13. Use your fingertips to gently depress the dough, being careful not to touch the outer edge of the crust. This step is important - leaving the circumference untouched at this stage will result in a beautiful bubbly outer crust post-bake.

14. Again, using care to not touch the outermost edge of the crust, lift the pizza from the work surface and use your knuckles to gently stretch the dough into a 10" to 12" circle. If the dough is at all sticky, use more flour. Use two hands at once to gently move the dough in a circle, allowing gravity to perform the stretch. Gravity is your friend! :et it do most of the work for you, as pulling will stretch the center more than the edges. If you find your dough is difficult to stretch, set it down on a floured surface for 5 to 10 minutes to allow the gluten to relax.

15. Move the dough to the floured peel (or floured sheet of parchment) and adjust it so none is hanging off the edge. Remember - if the dough is sticky when you put it on the peel, it will stick to the peel! Make sure it is well-floured.

16. If you're using parchment, trim the excess around the dough to prevent it from burning. To be safe I recommend trimming the paper flush with the dough, especially if your parchment's heat rating is below 500 degrees Fahrenheit, as many are.

17. Lightly sauce the dough, then top with the cheese of your choice. Add additional toppings as desired.

18. Turn on the top broiler in your preheated oven, and transfer the pie to your preheated steel or stone. If you only have a bottom broiler (in a drawer underneath the oven), don't use it - there's not enough clearance (see "tips," below). But no worries; even if you can't use a broiler you can simply bake your pie for a few minutes longer, and with a steel or stone it will turn out just fine.

19. If you're using a wooden peel, jiggle the uncooked pizza back and forth until it moves easily on the peel before quickly transferring it to the steel or stone. If you're using parchment, gently slide pizza and parchment onto the steel or stone. The parchment will blacken around any edges showing, but remain intact under the pizza.

20. Bake the pizza for approximately 6 minutes on the steel or 7 minutes on the stone (give or take), until bubbly and charred around the edges. Remove the pizza from the oven, and top it with fresh basil leaves, if desired.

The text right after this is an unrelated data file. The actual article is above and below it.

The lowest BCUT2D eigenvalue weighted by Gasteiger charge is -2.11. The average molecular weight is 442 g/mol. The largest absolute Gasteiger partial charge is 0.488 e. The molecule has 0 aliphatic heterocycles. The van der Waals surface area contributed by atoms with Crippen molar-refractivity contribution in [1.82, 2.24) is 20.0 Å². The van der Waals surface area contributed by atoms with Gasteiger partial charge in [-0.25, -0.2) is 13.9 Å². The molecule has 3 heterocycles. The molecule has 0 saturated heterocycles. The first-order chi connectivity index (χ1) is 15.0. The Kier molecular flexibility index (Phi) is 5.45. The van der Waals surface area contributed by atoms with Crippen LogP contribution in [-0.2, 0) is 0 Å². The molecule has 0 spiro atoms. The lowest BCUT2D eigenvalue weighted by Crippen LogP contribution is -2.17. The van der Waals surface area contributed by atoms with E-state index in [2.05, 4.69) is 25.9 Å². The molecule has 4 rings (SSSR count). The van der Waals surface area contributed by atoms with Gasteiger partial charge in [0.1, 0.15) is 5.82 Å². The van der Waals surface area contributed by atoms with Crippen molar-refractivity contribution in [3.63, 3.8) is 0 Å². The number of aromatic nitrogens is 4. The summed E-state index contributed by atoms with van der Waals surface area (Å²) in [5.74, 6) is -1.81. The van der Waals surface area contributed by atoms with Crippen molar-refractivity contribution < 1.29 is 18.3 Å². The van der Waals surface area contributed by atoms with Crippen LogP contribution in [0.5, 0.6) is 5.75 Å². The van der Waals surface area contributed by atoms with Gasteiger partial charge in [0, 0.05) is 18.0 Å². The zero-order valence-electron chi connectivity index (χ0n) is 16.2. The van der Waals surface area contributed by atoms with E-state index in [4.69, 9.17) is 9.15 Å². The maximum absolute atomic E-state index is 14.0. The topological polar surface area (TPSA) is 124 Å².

21. Repeat with the remaining dough and toppings.


**For a shorter-rise version of this recipe, proceed as follows: Increase the yeast to 1/2 teaspoon. After mixing the ingredients into a rough but cohesive dough, cover and let rest of 20 to 30 minutes. After this rest, grasp one edge of the dough, pull it up and out, and tuck it into the center. Give the bowl a quarter turn and repeat three more times, until you've gone all the way around. Cover and allow the dough to rise at room temperature for at least 8 hours; this can be done before leaving for work. When you're ready to bake pizza, follow the recipe above starting at step #4.

**Warning DO NOT place your pizza under a broiler with less than 8" of space between it and the cooking surface (as is often found with bottom broilers.) This could cause a fire. Broiling instructions for this recipe are written for an oven equipped with a top broiler. If you have an where the broiler is on the bottom (Usually in the bottom compartment of the oven) or on the top in a smaller, separate compartment, make sure there's at least 8" between the broiler and the cooking surface. If there isn't, don't use the broiler. Your pizza will still be great without being broiled, though it may take a few more minutes to bake.

**Why you parchment instead of flour on a metal peel? Releasing the dough from a wooden peel (even a generously floured one) takes some practice, and is even more difficult using a metal peel. Parchment is easier to use while you perfect your technique, and renders equally delicious crusts.